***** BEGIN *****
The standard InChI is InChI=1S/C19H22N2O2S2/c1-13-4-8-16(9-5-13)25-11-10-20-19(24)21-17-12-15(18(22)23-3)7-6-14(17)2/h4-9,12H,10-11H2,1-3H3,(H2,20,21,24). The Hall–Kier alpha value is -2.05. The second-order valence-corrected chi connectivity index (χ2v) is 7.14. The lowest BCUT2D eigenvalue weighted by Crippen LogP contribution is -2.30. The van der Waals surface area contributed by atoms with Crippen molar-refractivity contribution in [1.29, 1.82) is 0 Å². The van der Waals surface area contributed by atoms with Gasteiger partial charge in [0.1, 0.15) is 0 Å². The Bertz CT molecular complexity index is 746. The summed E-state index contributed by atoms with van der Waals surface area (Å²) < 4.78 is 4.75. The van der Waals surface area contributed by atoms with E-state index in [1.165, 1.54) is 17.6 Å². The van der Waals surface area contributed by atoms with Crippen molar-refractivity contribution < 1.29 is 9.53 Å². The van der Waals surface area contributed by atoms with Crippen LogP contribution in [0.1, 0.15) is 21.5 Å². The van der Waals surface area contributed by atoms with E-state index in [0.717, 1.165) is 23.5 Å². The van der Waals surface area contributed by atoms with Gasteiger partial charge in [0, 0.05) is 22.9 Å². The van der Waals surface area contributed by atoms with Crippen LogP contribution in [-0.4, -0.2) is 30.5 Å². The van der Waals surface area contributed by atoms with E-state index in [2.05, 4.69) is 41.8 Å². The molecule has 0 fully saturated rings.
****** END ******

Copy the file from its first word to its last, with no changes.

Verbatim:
The standard InChI is InChI=1S/C19H22N2O2S2/c1-13-4-8-16(9-5-13)25-11-10-20-19(24)21-17-12-15(18(22)23-3)7-6-14(17)2/h4-9,12H,10-11H2,1-3H3,(H2,20,21,24). The Hall–Kier alpha value is -2.05. The second-order valence-corrected chi connectivity index (χ2v) is 7.14. The lowest BCUT2D eigenvalue weighted by Crippen LogP contribution is -2.30. The van der Waals surface area contributed by atoms with Crippen molar-refractivity contribution in [1.29, 1.82) is 0 Å². The van der Waals surface area contributed by atoms with Gasteiger partial charge in [0.1, 0.15) is 0 Å². The Bertz CT molecular complexity index is 746. The summed E-state index contributed by atoms with van der Waals surface area (Å²) < 4.78 is 4.75. The van der Waals surface area contributed by atoms with E-state index in [1.165, 1.54) is 17.6 Å². The van der Waals surface area contributed by atoms with Crippen molar-refractivity contribution < 1.29 is 9.53 Å². The van der Waals surface area contributed by atoms with Crippen LogP contribution in [0.1, 0.15) is 21.5 Å². The van der Waals surface area contributed by atoms with E-state index in [0.717, 1.165) is 23.5 Å². The van der Waals surface area contributed by atoms with Gasteiger partial charge in [0, 0.05) is 22.9 Å². The van der Waals surface area contributed by atoms with Crippen LogP contribution in [-0.4, -0.2) is 30.5 Å². The van der Waals surface area contributed by atoms with E-state index in [2.05, 4.69) is 41.8 Å². The molecule has 0 fully saturated rings.